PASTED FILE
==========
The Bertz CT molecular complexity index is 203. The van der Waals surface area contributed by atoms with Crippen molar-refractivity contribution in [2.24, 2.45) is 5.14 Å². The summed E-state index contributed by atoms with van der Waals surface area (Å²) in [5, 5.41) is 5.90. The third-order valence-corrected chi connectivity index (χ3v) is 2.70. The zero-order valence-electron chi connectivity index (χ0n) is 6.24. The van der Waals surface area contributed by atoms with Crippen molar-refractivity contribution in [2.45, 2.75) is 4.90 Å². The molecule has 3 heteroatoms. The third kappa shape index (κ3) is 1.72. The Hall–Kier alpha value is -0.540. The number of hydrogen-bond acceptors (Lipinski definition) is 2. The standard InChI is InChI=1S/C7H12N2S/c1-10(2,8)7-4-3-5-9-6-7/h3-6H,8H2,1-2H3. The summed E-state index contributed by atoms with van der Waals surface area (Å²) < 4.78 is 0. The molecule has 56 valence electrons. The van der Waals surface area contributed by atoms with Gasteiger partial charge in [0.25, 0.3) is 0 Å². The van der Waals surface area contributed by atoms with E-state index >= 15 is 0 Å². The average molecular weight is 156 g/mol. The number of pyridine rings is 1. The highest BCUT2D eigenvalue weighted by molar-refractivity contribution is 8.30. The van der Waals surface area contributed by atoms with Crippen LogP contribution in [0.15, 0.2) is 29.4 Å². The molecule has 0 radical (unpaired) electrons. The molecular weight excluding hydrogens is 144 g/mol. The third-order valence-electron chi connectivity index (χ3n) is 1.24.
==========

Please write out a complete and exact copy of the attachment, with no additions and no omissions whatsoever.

The Bertz CT molecular complexity index is 203. The van der Waals surface area contributed by atoms with Crippen molar-refractivity contribution in [2.24, 2.45) is 5.14 Å². The summed E-state index contributed by atoms with van der Waals surface area (Å²) in [5, 5.41) is 5.90. The third-order valence-corrected chi connectivity index (χ3v) is 2.70. The zero-order valence-electron chi connectivity index (χ0n) is 6.24. The van der Waals surface area contributed by atoms with Crippen molar-refractivity contribution in [2.45, 2.75) is 4.90 Å². The molecule has 3 heteroatoms. The third kappa shape index (κ3) is 1.72. The Hall–Kier alpha value is -0.540. The number of hydrogen-bond acceptors (Lipinski definition) is 2. The standard InChI is InChI=1S/C7H12N2S/c1-10(2,8)7-4-3-5-9-6-7/h3-6H,8H2,1-2H3. The summed E-state index contributed by atoms with van der Waals surface area (Å²) < 4.78 is 0. The molecule has 56 valence electrons. The van der Waals surface area contributed by atoms with Gasteiger partial charge in [0.25, 0.3) is 0 Å². The van der Waals surface area contributed by atoms with E-state index >= 15 is 0 Å². The average molecular weight is 156 g/mol. The number of pyridine rings is 1. The highest BCUT2D eigenvalue weighted by molar-refractivity contribution is 8.30. The van der Waals surface area contributed by atoms with Crippen LogP contribution in [0.15, 0.2) is 29.4 Å². The molecule has 0 radical (unpaired) electrons. The molecular weight excluding hydrogens is 144 g/mol. The third-order valence-electron chi connectivity index (χ3n) is 1.24.